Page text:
With his criminal antecedents and psychopathic disposition, it beggars belief that the Five Eyes partners and their outriders would lift so much as a finger to assist Hui, yet they shamelessly pulled out all the stops. Their actions are only explicable on the basis they felt obliged to assist somebody who had tried so hard to wreck the “one country, two systems” policy in 2019-20 and undermine China, and who, despite being damaged goods, still retains some value as an anti-China propagandist. Indeed, with help from Hong Kong Watch, Hui has now been appointed to the advisory board of the US-based Hong Kong Democracy Council, the neo-McCarthyite body that was sanctioned by China for its hostile activities on July 27, 2021.
When China remonstrated over Morrison’s decision to admit Hui, it was snubbed. Australian Senator James Paterson, who at the time chaired the parliamentary committee on intelligence and security, said, on March 11, 2021, that immigration policies were “purely a domestic sovereign issue for Australia”, and China’s concerns were brushed aside. This was clearly because Hui was seen as a useful asset, even though the decision to welcome a criminal fugitive was contemptuous of the rule of law, about which Morrison usually waxed so lyrical.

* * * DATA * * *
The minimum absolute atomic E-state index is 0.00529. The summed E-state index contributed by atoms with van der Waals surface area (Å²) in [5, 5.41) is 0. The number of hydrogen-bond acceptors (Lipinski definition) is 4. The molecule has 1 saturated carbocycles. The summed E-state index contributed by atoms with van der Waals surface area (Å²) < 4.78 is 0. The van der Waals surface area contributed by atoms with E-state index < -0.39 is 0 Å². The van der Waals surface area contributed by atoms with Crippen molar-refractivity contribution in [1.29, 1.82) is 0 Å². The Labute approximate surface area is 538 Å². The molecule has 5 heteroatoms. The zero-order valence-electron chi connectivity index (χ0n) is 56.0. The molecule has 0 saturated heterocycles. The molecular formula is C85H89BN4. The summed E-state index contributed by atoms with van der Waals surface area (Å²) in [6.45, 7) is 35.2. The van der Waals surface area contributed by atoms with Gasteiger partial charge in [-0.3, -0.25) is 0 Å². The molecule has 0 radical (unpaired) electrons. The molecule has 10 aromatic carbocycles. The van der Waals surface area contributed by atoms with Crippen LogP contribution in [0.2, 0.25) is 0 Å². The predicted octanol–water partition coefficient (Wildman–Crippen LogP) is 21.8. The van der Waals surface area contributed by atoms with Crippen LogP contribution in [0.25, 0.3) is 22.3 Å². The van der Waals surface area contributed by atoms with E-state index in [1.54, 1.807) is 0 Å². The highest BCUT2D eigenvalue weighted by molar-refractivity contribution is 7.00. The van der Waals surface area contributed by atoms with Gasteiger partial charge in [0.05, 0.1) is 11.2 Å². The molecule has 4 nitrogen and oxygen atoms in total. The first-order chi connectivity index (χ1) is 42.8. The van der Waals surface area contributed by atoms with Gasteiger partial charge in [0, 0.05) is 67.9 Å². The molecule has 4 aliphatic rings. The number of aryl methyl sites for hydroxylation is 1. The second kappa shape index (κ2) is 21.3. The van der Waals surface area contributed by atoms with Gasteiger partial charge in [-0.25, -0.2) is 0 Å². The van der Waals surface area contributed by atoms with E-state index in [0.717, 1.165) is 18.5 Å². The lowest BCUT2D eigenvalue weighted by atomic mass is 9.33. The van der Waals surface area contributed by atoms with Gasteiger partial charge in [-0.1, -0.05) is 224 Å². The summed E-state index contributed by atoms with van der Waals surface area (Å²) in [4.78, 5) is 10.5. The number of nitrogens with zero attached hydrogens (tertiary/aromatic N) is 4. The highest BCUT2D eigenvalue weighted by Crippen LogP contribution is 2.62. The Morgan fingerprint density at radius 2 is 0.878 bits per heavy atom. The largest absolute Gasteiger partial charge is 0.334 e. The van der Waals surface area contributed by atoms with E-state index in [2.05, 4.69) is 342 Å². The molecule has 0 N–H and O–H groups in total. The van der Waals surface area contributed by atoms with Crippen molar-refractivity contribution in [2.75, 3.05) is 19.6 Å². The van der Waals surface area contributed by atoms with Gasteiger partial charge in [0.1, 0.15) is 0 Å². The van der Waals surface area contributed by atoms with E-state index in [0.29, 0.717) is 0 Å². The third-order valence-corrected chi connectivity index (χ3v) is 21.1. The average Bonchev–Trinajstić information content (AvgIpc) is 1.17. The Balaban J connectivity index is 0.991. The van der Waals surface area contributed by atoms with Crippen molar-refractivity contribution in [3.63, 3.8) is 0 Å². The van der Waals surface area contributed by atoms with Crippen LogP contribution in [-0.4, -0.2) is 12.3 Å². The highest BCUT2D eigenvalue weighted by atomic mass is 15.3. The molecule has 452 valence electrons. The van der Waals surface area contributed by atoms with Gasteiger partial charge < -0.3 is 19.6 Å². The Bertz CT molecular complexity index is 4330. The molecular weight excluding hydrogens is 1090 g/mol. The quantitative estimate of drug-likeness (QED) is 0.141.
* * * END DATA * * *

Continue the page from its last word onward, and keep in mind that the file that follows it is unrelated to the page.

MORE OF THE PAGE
If by that he meant that the Judiciary should never have allowed itself to be hoodwinked by a proven liar and a convicted felon, he may have had a point, but justice now has him firmly in its sights
In any event, Hui made no secret about the nature of his mission. Shortly after arriving, he said, “I am very grateful for the Australian government’s assistance”, and revealed he would be asking members of Parliament to seek the imposition of Magnitsky-style financial sanctions upon Chinese officials. He then, for good measure, said he wanted the politicians to “diversify” the Australian economy away from China, which would clearly be a prelude to decoupling the two economies. The decoupling of the Western economies from China is a developing aspiration of the more-fanatical Sinophobes, and Morrison was clearly happy to give Hui free rein, although this was by no means all.